Abstract: We demonstrate the use of the Variational Quantum Eigensolver (VQE) to simulate solid state materials. We adapt the Unitary Coupled Cluster ansatz to periodic boundary conditions in real space and momentum space representations. To reduce required quantum resources, such as the number of UCCSD amplitudes, circuit depth, required number of qubits and number of measurement circuits, we investigate a translational Quantum Subspace Expansion method for the localized representation of the periodic Hamiltonian. We compare accuracy and computational costs for a range of geometries for 1D chains of dimerized hydrogen, helium and lithium hydride and also demonstrate VQE calculations for 2D and 3D hydrogen and helium lattices.
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Hans Hon Sang Chan, Nathan Fitzpatrick, Javier Segarra-Marti and Mike Bearpark .
Excited State Calculations of Small Molecules with Adaptive Wavefunctions on a Simulated Quantum Computer
Abstract: Recently developed hybrid quantum-classical computing algorithms for ab initio molecular excited state calculations are gaining traction. They promise to address some of the prohibitive scaling challenges in expensive ab initio methods, still needed for quantitative study of excited states, by harnessing emerging quantum computers' ability to handle exponentially more information than their classical counterparts. They also boast to use short quantum circuits, the sequence of procedures needed to process information in a quantum computer, for calculations. Consequently, they can potentially be executed on near-term quantum computers, which are susceptible to random errors due to noise, without fault correction. As such they are seen as one of the first quantum applications that will demonstrate supremacy over classical computing. In practice, molecules with more than 6 light elements at anything other than the minimal orbital basis remain intractable on current high-noise quantum technology; the quantum circuits required to encode molecular wavefunctions are still too deep to guarantee a noiseless calculation. In our work, we set out to shorten the quantum circuits needed for Variational Quantum Deflation (VQD), one of the most promising hybrid computing methods for calculating molecular excited states near-term. We invoked spin-constraints used in contemporary computational chemistry methods, and combined it with ADAPT-VQE to propose novel strategies that shorten the encoding of the excited state wavefunctions on a quantum computer for VQD. Emulating these calculations on the same molecules, we found that by using spin constraints to limit the wavefunction space explored, the quantum circuit needed to calculate excited states within chemical accuracy was half of the original proposed VQD scheme. ADAPT-VQE techniques combined with spin constraints also showed potential to further reduce circuit depth. This work is a step towards improving the efficiency of hybrid quantum-classical algorithms for excited state quantum chemistry. We demonstrated that, through new scaling reduction techniques developed, we could in principle exploit the advantages of real quantum computers for electronic excited state calculations much sooner than previously anticipated.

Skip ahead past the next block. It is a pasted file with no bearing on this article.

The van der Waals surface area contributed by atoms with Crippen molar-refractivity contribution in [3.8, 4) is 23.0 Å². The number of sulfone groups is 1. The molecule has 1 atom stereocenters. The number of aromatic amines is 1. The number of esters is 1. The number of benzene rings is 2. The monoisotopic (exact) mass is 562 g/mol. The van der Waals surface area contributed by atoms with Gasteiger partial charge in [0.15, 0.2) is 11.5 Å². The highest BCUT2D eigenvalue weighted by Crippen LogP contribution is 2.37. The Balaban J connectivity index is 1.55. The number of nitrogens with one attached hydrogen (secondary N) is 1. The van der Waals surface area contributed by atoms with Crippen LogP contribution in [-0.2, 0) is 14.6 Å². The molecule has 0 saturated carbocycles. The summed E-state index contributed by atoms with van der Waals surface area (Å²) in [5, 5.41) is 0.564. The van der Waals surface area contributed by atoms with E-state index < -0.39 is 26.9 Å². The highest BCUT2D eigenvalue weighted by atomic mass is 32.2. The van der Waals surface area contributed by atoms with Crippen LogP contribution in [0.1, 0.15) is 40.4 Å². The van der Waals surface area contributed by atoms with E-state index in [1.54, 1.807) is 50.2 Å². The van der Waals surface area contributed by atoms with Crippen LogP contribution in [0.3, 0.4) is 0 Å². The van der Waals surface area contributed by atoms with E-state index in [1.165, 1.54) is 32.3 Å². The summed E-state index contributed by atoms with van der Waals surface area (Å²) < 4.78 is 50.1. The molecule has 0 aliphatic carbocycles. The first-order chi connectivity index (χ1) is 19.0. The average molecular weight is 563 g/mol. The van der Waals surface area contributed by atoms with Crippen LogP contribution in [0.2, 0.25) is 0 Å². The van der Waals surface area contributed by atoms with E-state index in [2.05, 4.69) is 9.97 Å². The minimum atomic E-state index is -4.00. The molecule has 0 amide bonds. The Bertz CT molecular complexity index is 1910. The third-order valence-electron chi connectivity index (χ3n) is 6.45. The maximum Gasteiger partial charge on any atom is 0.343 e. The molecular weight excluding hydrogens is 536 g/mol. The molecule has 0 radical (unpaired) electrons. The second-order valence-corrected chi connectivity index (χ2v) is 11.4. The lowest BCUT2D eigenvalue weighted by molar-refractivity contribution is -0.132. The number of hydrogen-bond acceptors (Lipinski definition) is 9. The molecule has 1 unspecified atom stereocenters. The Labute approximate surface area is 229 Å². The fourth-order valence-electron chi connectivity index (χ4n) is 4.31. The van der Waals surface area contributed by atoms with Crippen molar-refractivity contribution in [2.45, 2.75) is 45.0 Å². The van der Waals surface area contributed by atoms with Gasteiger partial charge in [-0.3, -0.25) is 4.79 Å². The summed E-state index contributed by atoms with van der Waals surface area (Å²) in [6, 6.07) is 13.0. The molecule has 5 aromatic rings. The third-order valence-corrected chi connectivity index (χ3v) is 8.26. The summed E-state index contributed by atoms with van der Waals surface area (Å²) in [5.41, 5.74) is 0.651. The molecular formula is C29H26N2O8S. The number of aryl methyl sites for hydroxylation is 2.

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Ivan Rungger .